Khalife says that Arab music is a unified, inter-related form like European classical music, and that to call his music Lebanese is thus largely innacurate, but he is quick to add that its Lebanese flavor is instantly recognizable. And, despite the emphasis in the press on Lebanon’s anguished recent history, he firmly adds that “the Lebanese flavor is not the flavor of war. We have had 15 years of war, but we also have music and poetry and human feelings. Where I live, in my natal village, I get up every day and look at the mountains covered with snow, and at the sun shining on the Mediterranean, and all of that is in my music.”

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Djivan Gasparyan

By Elijah Wald

The good news is that Djivan Gasparyan is finally coming to town. The somewhat less good news is that his fans will hear very little of the music that has made him one of the world’s most respected traditional musicians.

Gasparyan is the most acclaimed instrumentalist in Armenian traditional music, winner of four UNESCO gold medals. He is reigning master of the duduk, a nine-holed member of the oboe family said to be some three thousand years old. Now in his late 60s, he has spent his life playing Armenian tunes and carrying the ancient tradition into the 20th century, working with symphony orchestras, on film soundtracks, and with modernists from the worlds of classical and rock music. Sunday night, he comes to Cambridge’s House of Blues, accompanied by an electric trio led by ambient guitarist Michael Brook.

Reached in Seattle, where he and Brook have been performing at the WOMAD festival, Gasparyan speaks in Armenian through his sound engineer, Dickran Dezirgenian, who moves a bit confusingly between translation and explanation. "He started at eight years old," Dezirgenian says, "from a very poor childhood. He lost his mother in the patriotic wars, as they say, the World War, and his father was taken as a soldier, so he was just wandering without knowing if he was going to see anybody anymore. So that kind of poor situation gave him the passion and the drive to express, and duduk was the only thing he could express it with."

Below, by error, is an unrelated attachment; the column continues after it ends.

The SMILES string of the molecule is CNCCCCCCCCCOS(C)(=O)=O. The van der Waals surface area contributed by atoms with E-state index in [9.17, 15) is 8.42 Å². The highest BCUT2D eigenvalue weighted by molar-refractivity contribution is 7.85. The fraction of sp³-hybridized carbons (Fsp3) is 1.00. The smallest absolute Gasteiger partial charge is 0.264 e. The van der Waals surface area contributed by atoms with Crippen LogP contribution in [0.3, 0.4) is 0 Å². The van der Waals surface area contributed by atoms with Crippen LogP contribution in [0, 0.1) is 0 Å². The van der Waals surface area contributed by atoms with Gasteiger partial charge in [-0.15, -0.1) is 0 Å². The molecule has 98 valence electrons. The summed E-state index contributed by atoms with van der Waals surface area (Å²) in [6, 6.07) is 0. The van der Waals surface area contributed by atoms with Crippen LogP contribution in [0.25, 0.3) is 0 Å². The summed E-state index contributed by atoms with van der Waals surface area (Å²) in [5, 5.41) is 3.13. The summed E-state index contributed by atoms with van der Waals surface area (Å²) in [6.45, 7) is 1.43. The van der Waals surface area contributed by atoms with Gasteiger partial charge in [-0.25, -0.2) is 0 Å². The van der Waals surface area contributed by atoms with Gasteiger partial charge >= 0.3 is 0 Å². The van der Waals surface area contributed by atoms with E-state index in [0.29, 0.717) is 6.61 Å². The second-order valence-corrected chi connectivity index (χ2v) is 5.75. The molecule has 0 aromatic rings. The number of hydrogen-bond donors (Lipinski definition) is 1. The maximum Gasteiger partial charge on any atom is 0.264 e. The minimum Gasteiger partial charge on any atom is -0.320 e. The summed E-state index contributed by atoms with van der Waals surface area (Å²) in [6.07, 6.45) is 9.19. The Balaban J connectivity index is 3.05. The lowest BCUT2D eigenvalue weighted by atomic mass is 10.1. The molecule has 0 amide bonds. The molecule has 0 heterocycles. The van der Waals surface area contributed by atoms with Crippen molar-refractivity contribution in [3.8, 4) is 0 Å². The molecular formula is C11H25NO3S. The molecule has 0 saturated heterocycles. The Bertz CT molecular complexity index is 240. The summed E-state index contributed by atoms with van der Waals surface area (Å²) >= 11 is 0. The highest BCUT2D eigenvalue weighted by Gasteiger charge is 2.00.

As a child, Gasparyan played for village weddings and parties, and even accompanied silent films. His big break came at 16, when he joined Tatoul Altounian, a 120-member music and dance ensemble. Soon he was touring all over the Soviet Union and Eastern Europe, and his unique style was attracting attention beyond the normal traditional music circles. "He took from the popular style, which was kind of primitive, elemental compared to what he plays now," Dezirgenian says. "He added half-notes that kind of spiced and made it more flavorful, and people loved this, because it came closer to the heart. Only a few years ago, duduk was for shepherds in the villages; now it is in cities and mainstream cultural centers, with three-piece-suit people rather than just villagers."

Gasparyan first came to the United States in 1959, but his career in the West really took off after the warm, slightly nasal tone of his instrument and his imaginative improvisational style caught the ear of Peter Gabriel, who used him on the soundtrack of "The Last Temptation of Christ," and Brian Eno, who brought him to London. It was there he first met Brook, and last year they released an album, "Black Rock," on Gabriel’s Realworld label.

In Cambridge, Gasparyan and Brook will each play a couple of solo numbers, but the bulk of the concert will be drawn from that album. For anyone hoping to hear Gasparyan in full flight, this is unfortunate, as even Brook will grant. The recording had Gasparyan playing over pre-recorded tracks, then Brook reshaping the pieces in the studio until, he says, Gasparyan did not even recognize the final product. Gasparyan then had to listen to the album to learn his parts, a far cry from his normal work methods.